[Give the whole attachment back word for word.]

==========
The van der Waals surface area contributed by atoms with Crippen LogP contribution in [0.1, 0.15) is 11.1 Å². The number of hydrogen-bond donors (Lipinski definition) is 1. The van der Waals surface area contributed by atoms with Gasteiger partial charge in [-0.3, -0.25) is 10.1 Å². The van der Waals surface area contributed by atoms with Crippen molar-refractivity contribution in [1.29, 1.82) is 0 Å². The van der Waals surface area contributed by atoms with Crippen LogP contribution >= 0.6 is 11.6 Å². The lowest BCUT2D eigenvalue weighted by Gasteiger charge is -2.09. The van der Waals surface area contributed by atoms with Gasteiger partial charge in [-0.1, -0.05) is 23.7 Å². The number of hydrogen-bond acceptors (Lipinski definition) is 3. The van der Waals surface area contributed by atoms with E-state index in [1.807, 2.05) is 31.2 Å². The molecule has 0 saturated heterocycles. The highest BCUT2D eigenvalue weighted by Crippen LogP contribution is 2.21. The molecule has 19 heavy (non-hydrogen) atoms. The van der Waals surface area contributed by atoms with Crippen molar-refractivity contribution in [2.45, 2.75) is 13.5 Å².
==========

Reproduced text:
The van der Waals surface area contributed by atoms with Crippen LogP contribution in [0.1, 0.15) is 11.1 Å². The number of hydrogen-bond donors (Lipinski definition) is 1. The van der Waals surface area contributed by atoms with Gasteiger partial charge in [-0.3, -0.25) is 10.1 Å². The van der Waals surface area contributed by atoms with Crippen molar-refractivity contribution in [1.29, 1.82) is 0 Å². The van der Waals surface area contributed by atoms with Crippen LogP contribution >= 0.6 is 11.6 Å². The lowest BCUT2D eigenvalue weighted by Gasteiger charge is -2.09. The van der Waals surface area contributed by atoms with Gasteiger partial charge in [-0.1, -0.05) is 23.7 Å². The number of hydrogen-bond acceptors (Lipinski definition) is 3. The van der Waals surface area contributed by atoms with E-state index in [1.807, 2.05) is 31.2 Å². The molecule has 0 saturated heterocycles. The highest BCUT2D eigenvalue weighted by Crippen LogP contribution is 2.21. The molecule has 19 heavy (non-hydrogen) atoms. The van der Waals surface area contributed by atoms with Crippen molar-refractivity contribution in [2.45, 2.75) is 13.5 Å².